TEXAS — Following a period that saw a decline in the number of new cases of COVID-19 and resultant hospitalizations in Texas and across the country, we are now facing a worrisome trend. New cases are starting to tick back up and more Texans are being admitted to hospitals.

What You Need To Know

  • Texas is reporting its highest COVID-19 positivity rate since early March 

  • The state reported 3,462 new cases of COVID-19 on Tuesday alone

  • Hospitalizations have doubled recently in parts of the state, prompting more stringent COVID-19 guidelines

  • The highly contagious delta variant and vaccine hesitancy are chiefly to blame for the uptick, medical experts say

The Texas Department of State Health Services Tuesday reported 2,613 new confirmed cases of COVID-19, 849 new probable cases and 29 new fatalities attributed to the virus.

The state additionally reports 2,282 Texans are currently being treated for COVID-19 in hospitals.

Recent state data shows the positivity rate in Texas is now at 7.43%, which is the highest it’s been since early March.

In Williamson County - which includes Georgetown, Hutto, Liberty Hill, Leander and a number of other cities – cases of COVID-19 have doubled over the past week. In response, the county has moved to the “Orange” phase of its color-coded risk guidance, which is the second-highest phase.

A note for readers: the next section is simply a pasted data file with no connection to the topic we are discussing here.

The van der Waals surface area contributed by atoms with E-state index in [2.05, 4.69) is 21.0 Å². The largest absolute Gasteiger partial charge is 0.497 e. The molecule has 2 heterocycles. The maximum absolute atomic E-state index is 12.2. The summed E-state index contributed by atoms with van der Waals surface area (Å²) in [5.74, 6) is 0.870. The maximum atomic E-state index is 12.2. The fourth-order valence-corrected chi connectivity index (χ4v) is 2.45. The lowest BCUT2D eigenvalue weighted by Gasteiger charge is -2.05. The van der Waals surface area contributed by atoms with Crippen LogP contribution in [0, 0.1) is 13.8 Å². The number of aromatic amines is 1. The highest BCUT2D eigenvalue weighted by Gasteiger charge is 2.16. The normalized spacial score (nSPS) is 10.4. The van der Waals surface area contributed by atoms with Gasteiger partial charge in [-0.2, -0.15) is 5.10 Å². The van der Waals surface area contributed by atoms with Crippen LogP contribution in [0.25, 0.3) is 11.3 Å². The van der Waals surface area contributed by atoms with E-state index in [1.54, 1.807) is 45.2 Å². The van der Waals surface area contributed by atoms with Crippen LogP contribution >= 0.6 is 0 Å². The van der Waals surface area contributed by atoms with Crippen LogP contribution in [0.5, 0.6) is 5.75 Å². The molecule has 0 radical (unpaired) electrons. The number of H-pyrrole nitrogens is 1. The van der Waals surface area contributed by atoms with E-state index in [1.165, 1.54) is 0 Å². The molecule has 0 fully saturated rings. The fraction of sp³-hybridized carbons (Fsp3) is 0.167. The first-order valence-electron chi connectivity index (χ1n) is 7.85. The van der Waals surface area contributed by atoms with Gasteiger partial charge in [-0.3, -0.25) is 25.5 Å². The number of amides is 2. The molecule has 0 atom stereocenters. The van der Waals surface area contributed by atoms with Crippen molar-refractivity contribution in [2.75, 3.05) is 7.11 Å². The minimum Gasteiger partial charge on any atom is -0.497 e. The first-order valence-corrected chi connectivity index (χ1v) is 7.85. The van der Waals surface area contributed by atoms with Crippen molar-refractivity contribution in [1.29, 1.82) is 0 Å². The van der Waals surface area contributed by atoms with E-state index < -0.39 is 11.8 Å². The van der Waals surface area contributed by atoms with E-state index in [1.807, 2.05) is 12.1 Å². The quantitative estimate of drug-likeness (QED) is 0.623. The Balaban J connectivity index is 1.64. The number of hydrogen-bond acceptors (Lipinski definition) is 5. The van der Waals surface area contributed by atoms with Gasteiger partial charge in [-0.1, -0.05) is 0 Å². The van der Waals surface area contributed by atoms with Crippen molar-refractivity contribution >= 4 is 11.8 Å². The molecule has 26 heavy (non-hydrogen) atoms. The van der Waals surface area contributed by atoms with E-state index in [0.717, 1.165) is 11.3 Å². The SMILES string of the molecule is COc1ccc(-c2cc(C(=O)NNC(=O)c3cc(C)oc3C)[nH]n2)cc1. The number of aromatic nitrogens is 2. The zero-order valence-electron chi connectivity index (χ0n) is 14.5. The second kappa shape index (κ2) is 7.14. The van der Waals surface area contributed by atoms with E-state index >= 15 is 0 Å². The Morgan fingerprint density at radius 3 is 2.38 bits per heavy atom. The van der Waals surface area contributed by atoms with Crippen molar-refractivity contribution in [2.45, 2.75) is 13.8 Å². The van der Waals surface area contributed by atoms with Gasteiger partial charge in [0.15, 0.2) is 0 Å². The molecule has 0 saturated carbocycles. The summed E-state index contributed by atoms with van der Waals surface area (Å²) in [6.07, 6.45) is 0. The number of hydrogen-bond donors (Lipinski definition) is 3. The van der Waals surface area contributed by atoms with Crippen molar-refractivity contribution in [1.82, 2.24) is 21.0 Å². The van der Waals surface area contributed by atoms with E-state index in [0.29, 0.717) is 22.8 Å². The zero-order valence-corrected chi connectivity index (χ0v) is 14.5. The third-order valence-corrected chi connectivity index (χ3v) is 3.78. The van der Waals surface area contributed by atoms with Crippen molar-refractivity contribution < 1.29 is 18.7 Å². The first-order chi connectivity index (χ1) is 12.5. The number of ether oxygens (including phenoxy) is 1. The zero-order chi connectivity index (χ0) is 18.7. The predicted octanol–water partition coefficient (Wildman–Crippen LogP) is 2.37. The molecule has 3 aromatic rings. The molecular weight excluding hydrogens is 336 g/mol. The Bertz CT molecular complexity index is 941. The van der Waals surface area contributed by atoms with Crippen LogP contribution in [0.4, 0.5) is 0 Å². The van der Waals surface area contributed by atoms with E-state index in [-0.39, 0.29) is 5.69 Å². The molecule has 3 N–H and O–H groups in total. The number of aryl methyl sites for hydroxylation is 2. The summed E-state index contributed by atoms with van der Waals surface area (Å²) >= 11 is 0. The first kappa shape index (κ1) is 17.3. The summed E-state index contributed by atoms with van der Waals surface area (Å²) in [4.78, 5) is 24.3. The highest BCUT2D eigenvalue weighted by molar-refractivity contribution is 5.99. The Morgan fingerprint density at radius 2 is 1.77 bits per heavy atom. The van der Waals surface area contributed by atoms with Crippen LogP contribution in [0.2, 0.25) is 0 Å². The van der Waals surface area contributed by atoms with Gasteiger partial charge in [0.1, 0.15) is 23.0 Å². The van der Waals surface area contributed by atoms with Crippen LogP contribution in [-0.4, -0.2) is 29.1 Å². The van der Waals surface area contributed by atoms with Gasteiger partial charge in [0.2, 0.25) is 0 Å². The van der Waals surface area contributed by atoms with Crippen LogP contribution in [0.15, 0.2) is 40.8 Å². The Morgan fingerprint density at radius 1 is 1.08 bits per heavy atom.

Texas is hardly alone. Confirmed infections climbed to a seven-day average of about 23,600 a day on Monday, up from 11,300 on June 23, according to Johns Hopkins University data. And all but two states — Maine and South Dakota — reported that case numbers have gone up over the past two weeks.

“It is certainly no coincidence that we are looking at exactly the time that we would expect cases to be occurring after the July Fourth weekend," said Dr. Bill Powderly, co-director of the infectious-disease division at Washington University’s School of Medicine in St. Louis.

At the same time, parts of the country are running up against deep vaccine resistance.

The chief concern in Texas and elsewhere is the delta variant. Experts say it spreads more easily because of mutations that make it better at latching onto cells in our bodies.

The good news is studies have shown that the available vaccines work against variants, including the delta variant.

As cases rise in Texas, new vaccinations have declined. State data shows 14,174,926 Texans have received at least one dose of vaccine and that 12,236,524 are fully vaccinated. Texas is home to nearly 30 million people.

The Associated Press contributed to this report.